International Mourvedre Day, Anyone? – The Red Daily Slosh

1 Apr

salmosWe were in Spain last fall. You can read my posts about our trip to Priorat here, hereherehere, and here.

When we were in Barcelona, winding down our vacay, we bought some wines at a Whole Foods styled Carrefour to take back to the room for pre-dinner, post-dinner, pre-breakfast quaffing. Since we had fallen in love with Priorat, we thought that we’d finish our trip with some efforts from that region. One was the 2012 Torres Salmos #450734 $30.95. This wine arrives on LCBO shelves this Saturday. If you read my Priorat posts, you had to notice that the wineries we visited were smallish. That doesn’t mean that there aren’t largish enterprises in Priorat. Torres is one of them. Headquartered in Penedes, Torres is active in 10 DO’s in Spain. Torres is also in California (Miramar) and Chile (Santa Digna, Cordillera, among many other labels). In Priorat, their presence was seen by the locals we spoke with as a bit of an outlier, not exactly fitting the zeitgeist of the region right now. But enough of that, wine is to be consumed. This wine was a lot more accessible than other wines we tried from Priorat at similar vintage stages. This was clearly a Priorat wine – Garnatxa, Cariñena, Syrah. Big – as in Priorat big, dark fruits, very smooth, some heat on the nose and on the finish might be attributed to therotllan elevated alcohol (in this case 14.5% ABV).

If you are curious about Priorat, I’d suggest the Salmos. But, if you have sticker shock, pick up a bottle of the 2010 Rotllán Torra #267989 $19.95. It’s smooth and ready right now too. Doesn’t have the complexity or finesse of the Salmos but it will give you a good idea of the regional style.

A wine hitting the shelves again is the 2011 Gérard Bertrand laclapeGrand Terroir La Clape Syrah/Carignan/Mourvedre #370262 $18.95You can read last summer’s review of this wine here. Since we have time, let’s discuss Mourvedre. Because it is International Mourvedre Day sometime this year, I bet. So, why don’t we see more of it if it has its own day? It’s a key blending wine in the Southern Rhone in Côtes du Rhone and Châteauneuf de Pape reds. Australia crafts great GSM wines; the M representing Mourvedre or Mataro as it sometimes is called there. You actually can taste some single varietal Mourvedre wines. Pick up a Bandol red or rosé and many are predominantly Mourvedre.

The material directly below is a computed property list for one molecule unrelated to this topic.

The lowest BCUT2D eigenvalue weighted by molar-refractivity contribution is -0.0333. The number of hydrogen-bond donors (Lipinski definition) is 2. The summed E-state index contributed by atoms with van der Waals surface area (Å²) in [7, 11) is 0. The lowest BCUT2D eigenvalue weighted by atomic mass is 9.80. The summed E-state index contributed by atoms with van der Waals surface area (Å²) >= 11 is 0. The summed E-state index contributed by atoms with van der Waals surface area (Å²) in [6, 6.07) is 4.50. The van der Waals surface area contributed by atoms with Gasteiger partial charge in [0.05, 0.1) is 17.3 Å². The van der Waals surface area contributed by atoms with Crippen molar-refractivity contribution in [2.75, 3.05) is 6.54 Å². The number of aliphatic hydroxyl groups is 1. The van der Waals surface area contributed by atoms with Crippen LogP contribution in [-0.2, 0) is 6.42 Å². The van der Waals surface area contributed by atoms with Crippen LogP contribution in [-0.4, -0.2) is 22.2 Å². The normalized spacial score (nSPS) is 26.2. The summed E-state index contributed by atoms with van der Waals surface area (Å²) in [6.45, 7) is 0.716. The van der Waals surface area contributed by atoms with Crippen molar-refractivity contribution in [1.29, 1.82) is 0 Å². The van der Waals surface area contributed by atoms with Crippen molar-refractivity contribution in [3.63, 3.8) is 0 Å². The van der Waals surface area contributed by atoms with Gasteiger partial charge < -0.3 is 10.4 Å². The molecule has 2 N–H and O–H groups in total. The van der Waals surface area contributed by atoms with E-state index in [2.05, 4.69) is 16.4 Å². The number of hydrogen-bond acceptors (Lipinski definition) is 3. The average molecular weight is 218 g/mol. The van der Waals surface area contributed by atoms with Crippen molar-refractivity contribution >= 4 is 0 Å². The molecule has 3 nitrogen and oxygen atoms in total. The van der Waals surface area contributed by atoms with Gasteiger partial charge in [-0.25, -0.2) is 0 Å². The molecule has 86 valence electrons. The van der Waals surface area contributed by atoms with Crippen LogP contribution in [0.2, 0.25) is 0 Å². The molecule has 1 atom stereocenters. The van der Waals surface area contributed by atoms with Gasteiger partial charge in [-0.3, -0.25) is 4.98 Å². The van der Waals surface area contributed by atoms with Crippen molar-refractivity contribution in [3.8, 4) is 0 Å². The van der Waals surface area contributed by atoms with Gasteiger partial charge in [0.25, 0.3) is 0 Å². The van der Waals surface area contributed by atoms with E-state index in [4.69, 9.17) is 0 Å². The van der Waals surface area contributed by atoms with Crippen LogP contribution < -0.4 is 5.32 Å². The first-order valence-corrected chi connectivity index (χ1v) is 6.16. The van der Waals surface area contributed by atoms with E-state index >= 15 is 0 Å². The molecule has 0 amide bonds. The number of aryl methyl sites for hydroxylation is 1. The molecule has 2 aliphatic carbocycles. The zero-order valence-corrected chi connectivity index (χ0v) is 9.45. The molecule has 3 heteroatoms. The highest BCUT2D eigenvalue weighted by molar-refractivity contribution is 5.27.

And then there’s mnastrellMonastrell – another name for Mourvedre. Loads of Monastrell from Spain. In fact, there may be a few of the 2014 Honora Vera Monastrell #167184 $13.95 left near you. A great patio BBQ red – spicy goodness worthy of a case for summer. Aren’t we all looking for a bargain? There’s also a Garnacha under the same label at about the same price point. Not sure how many Garnachas are still around but click here to find out.

Reds in this release that I’m curious to try:

2013 Dauvergne Ranvier Grand Vin Cotes du Rhone Villages #436907 $18.95 We all need CdR for the summer. Maybe this will be my ‘go to’ BBQ cottage red?

2013 Coyote’s Run Red Paw Vineyard Pinot Noir #079228 $24.95 I have had this wine in earlier vintages and felt it was one of the better Pinot Noirs from Four Mile Creek. The soil is somewhat red and if you close your eyes, you can taste it. Kidding – who the hell knows what red soil tastes like?



3 Responses to “International Mourvedre Day, Anyone? – The Red Daily Slosh”

  1. talkavino April 2, 2016 at 8:24 am #

    I recently had Honoro Vera Garnacha ,which had a beautiful label and mind boggling for the price. And talking about Mourvedre, your post reminded me of the blind tasting we had last year ( and I never wrote about it), where we had 6 single varietal Mourvedre wines, and all 6 were simply one better than another.


    • Duff's Wines April 2, 2016 at 12:19 pm #

      I forgot to mention the label. The Monastrell label is equally as cool.I do like Mourvedre – has a rustic, solid quality.



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